For those who have been following this adventure from the beginning, and for those who are still on the ship, this is an account of what happened on Lord Howe Island …
It was a hazardous process getting to land. The swell was so high that the zodiac that collected us from the ship was nearly overwhelmed coming through the surf into Ned’s beach. It was only the skill and determination of the Endeavour crew, together with that of the welcome party, that made it possible for us to land.
It had been an extraordinary journey getting to Lord Howe, and events on the island continued that pattern. We awoke on the morning of 6 June to extreme weather conditions. Gale-force winds ripped across the island, the clouds opened and rain tumbled down. There was metre-high surf in the lagoon. As the Endeavour lurched wildly in the sea on the horizon, it looked for all-the-world as though our observation plans would be a wash-out. After six days of sailing in often fierce conditions, it seemed we’d chosen the wrong day for Lord Howe. As Carlos and a team from the National Maritime Museum went to stake out the observation site, I went to the Museum to give a lecture. We rehearsed some of the many stories of those whose efforts to catch the transit over the centuries had come to nothing. I tried to convince myself and the audience of the merits of noble failure. As it turned out, I shouldn’t have bothered.
We were unable to catch the beginning of the transit. Attempts to raise a marquee nearly resulted in an impromptu hang-gliding excursion. But as the morning wore on, an opening in the clouds appeared. Within minutes, Carlos and the I.T. technicians had the telescopes set and the images streaming to the mainland. It was a miracle of improvised efficiency.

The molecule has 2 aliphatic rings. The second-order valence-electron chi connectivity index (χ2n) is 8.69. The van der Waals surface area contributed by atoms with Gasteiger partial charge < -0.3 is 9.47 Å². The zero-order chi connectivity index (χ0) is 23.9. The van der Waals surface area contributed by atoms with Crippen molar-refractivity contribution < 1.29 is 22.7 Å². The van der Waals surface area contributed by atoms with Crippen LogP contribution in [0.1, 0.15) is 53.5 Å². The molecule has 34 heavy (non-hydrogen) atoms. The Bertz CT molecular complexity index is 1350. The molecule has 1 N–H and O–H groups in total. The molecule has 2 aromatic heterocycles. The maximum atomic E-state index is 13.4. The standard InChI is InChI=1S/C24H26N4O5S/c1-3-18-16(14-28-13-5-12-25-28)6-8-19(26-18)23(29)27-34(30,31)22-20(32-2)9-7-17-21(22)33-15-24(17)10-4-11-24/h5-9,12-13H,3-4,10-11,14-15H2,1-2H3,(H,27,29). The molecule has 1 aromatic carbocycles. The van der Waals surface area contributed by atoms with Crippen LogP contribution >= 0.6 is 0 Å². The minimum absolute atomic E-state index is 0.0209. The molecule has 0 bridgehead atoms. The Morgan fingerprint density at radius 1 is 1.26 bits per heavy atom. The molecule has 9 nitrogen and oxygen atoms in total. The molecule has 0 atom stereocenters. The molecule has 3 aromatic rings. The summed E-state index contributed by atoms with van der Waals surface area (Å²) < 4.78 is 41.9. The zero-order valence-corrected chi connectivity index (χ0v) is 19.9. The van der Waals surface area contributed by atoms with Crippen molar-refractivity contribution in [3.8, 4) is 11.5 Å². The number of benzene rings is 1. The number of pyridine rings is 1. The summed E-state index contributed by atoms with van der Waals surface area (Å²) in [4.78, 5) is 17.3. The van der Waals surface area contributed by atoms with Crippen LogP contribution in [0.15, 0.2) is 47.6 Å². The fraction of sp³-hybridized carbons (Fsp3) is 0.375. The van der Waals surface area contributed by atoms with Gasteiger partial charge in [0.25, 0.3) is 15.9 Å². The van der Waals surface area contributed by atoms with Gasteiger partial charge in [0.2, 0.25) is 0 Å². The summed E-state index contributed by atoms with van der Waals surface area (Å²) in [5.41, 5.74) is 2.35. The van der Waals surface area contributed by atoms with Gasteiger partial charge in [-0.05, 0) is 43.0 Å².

As the weather cleared a little, groups of residents and tourists began to gather to take part in the observations. The excitement grew. The wind was still blowing strong. Gusts periodically shook the equipment, but the tracking of the telescope remained true, and the footage was saved for posterity. As the afternoon wore on it became clear that the event had attracted significant media interest across Australia. A string of satellite calls came in. By the end of the day, all involved were exhausted but happy. The nature of our voyage, and the difficulties of the day, made the view of that small black disc on the large orange disc seem so much more precious. The quest to understand space and the exploration of the Earth seemed fused, as they have been for hundreds of years.
The following day, the 7th of June, we went to the school to have a chat with the kids about the science and history of the transit of Venus. Their engagement and knowledge were evident in a series of fabulous questions. The Maritime Museum donated one of the telescopes to the local community. It was a gesture of thanks for the many ways in which the islanders as a group, from the school children to the governing Authority, had helped to make the event both possible and memorable.
As the Endeavour sailed over the horizon for Sydney in the morning, we were g
rateful to the people and the vessel that had brought us to that place, and to the good fortune that had allowed us to be part of this historic moment. Flying back to Sydney, I thought of the challenges we’d faced in observing the transit in this remote place in the 21st century. How much more remarkable, then, were the achievements of those who saw the transit from the Endeavour 243 years ago.
Those of us on the island wish good sailing to those still on the ship. Thanks to all of you for the memories.